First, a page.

Starting to write code in embedded systems from scratch can often be an overly ambitious undertaking that intensifies the pressure on developers trying to finish on schedule. However, recycled code may contain previously undetected errors or new incompatibilities that are triggered by software additions, updates to hardware or even changes in a compiler. To catch these errors and address other problems created by new reusing code, programmers can use static analysis software.
Using as much code as possible from previous software versions or existing libraries can be a valuable shortcut when building embedded systems. According to a recent survey by New Electronics, 84 percent of embedded software developers did so in their latest projects. While New Electronics praised this rate of adoption as a smarter coding practice, the publication also noted that around half of respondents reusing code had to retarget it to suit the specifications of different microcontroller.
Updates reveal latent bugs
Since some types of embedded systems may be subject to a fairly infrequent update cycle, the likelihood that hardware improvements have changed the needs of the program is considerable, contributor Paul Anderson noted in a column for Military Embedded Systems. The most common change is a new processor, which can introduce a different bit width or a new number of available cores. Much of the process of moving from one platform to another is likely to involve adapting code for these differences.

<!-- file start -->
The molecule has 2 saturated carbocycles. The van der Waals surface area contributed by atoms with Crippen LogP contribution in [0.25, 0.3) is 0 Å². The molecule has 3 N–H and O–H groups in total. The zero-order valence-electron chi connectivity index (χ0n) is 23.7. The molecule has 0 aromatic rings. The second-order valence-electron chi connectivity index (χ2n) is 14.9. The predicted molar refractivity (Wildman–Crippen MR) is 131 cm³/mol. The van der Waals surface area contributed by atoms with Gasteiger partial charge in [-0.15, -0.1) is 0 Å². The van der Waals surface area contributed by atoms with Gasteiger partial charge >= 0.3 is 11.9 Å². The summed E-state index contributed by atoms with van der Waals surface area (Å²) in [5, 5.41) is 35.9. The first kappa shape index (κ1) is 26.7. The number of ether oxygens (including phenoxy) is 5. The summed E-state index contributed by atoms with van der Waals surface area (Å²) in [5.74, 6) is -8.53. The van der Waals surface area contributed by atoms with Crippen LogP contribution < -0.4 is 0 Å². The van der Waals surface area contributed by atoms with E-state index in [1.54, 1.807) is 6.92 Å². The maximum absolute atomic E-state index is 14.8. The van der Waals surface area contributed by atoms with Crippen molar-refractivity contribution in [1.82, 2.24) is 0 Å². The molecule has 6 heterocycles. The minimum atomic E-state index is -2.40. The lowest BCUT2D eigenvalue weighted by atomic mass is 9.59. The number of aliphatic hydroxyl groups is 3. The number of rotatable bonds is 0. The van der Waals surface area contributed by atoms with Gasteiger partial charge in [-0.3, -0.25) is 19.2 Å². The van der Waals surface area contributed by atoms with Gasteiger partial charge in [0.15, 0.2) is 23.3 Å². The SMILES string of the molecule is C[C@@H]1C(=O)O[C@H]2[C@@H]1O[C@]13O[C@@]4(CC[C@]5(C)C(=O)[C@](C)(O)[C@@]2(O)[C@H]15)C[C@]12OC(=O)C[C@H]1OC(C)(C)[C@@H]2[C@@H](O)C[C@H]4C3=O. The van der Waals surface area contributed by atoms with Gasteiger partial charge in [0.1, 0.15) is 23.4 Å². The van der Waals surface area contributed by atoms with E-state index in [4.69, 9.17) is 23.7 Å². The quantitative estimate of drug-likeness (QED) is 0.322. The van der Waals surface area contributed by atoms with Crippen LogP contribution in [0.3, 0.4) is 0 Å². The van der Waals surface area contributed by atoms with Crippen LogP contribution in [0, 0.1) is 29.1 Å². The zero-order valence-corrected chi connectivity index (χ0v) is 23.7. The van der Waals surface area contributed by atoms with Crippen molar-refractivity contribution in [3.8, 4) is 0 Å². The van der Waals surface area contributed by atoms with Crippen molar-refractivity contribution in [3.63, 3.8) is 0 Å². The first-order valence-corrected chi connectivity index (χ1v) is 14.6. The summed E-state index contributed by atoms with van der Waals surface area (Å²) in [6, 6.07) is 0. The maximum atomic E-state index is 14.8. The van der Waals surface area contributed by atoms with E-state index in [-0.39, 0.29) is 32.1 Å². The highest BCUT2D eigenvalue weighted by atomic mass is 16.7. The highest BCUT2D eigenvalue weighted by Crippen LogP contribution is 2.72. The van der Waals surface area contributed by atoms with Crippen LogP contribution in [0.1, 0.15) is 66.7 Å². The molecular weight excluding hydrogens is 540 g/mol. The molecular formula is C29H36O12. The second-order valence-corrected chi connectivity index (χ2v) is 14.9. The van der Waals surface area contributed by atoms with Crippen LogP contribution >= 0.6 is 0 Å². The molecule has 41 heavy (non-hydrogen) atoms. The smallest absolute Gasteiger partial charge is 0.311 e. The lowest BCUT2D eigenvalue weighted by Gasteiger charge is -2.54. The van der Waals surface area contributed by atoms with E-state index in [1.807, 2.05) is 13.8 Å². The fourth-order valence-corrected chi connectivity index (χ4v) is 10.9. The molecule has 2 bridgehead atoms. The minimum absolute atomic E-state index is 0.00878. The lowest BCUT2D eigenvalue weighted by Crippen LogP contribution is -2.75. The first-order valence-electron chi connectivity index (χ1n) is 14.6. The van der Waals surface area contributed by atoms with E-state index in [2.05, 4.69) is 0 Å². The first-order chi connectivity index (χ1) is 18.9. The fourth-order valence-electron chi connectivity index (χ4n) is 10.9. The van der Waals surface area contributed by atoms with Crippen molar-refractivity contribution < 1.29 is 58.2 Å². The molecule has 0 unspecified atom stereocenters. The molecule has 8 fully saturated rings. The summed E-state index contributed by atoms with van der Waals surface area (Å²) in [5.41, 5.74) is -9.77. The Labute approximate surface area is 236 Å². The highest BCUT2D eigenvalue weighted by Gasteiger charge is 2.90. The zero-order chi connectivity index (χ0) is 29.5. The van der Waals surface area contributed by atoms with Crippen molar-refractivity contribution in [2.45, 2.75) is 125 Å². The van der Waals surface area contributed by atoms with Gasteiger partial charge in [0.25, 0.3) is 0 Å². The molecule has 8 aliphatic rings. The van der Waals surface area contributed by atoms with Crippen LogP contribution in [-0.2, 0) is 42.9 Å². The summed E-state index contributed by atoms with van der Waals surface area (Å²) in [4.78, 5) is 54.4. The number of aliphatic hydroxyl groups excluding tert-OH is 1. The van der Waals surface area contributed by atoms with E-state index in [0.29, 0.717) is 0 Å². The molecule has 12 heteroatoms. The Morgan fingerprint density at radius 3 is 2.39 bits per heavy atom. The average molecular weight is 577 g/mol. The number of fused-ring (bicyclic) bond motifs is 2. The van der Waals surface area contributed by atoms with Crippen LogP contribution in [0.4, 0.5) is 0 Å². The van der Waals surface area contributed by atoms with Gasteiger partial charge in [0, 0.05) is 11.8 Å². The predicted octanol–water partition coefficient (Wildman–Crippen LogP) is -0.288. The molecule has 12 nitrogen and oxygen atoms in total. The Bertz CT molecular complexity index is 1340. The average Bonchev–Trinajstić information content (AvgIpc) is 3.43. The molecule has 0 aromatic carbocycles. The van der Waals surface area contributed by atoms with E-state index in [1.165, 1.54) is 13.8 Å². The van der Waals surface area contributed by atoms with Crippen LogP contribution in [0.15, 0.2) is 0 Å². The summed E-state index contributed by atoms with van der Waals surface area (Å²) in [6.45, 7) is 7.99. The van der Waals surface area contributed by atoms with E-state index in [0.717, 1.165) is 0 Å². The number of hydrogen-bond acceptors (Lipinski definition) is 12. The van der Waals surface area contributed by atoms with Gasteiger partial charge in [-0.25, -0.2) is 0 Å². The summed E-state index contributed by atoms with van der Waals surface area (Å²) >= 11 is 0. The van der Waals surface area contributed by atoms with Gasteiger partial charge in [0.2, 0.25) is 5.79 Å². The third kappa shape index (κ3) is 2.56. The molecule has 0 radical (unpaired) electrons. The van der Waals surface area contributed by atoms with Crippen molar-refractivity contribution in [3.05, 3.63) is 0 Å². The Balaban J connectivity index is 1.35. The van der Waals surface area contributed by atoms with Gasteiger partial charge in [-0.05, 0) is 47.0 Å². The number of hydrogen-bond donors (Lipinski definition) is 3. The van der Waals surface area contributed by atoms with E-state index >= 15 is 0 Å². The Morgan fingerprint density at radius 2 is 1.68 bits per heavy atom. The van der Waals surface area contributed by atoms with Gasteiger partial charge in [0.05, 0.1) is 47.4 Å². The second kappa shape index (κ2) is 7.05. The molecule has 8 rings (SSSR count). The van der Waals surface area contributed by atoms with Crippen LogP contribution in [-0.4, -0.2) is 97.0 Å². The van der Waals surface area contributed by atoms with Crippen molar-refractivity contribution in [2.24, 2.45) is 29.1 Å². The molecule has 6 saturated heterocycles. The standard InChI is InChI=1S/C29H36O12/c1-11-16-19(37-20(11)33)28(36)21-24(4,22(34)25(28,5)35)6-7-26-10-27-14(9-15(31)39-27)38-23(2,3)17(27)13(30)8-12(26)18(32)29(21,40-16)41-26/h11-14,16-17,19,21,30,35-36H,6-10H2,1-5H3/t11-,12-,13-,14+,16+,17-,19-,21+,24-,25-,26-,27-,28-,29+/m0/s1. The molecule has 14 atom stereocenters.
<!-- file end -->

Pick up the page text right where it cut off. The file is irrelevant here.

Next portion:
Similarly, the toolchain used to compile code may have been updated since the previous version, or the operating system hosting the software might have changed. Such modifications might reveal latent bugs because they process code in a slightly different way, Anderson noted. Some programs may have even come to rely on flaws in compiler software, and such components would be exposed by an update meant to correct these errors.
"Even if such code has been tested thoroughly and has proved reliable in practice in the old system, it might still contain latent bugs," Anderson wrote. "Those bugs might have never been triggered in the legacy system because of very specific properties of that system such as the toolchain used to compile the code, the processor architecture, or the host operating system. When ported to a new system where those properties are different, the latent defects might be manifest as harmful bugs."
Overcoming lurking issues with static analysis
Given the dangers of latent errors emerging in new software versions, thorough testing and pre-release analysis are essential parts of the coding process. The New Electronics survey found that 88 percent of developers use a debugger, while 65 percent employ a circuit emulator or Jtag debugger. Additionally, 34 percent use static analysis tools, which can prove particularly effective at finding errors that might evade other tests, Anderson wrote.
"A sensible tactic to flush out these latent defects is to use advanced static analysis tools as part of the legacy transformation effort … [Such tools] are especially good at finding concurrency defects such as data races that are exceedingly difficult to find using traditional testing methodologies," he said. "They are also good at finding instances of code that, while not definitively wrong, is highly correlated with errors or is particularly risky when ported to a different environment."
As vendors look to update legacy projects or incorporate code from existing libraries into their products, they should remember that such code saves time but does not come without some new risks of its own. By using the best source code analysis tools available, businesses can dispel such fears and keep embedded software stable across all versions.
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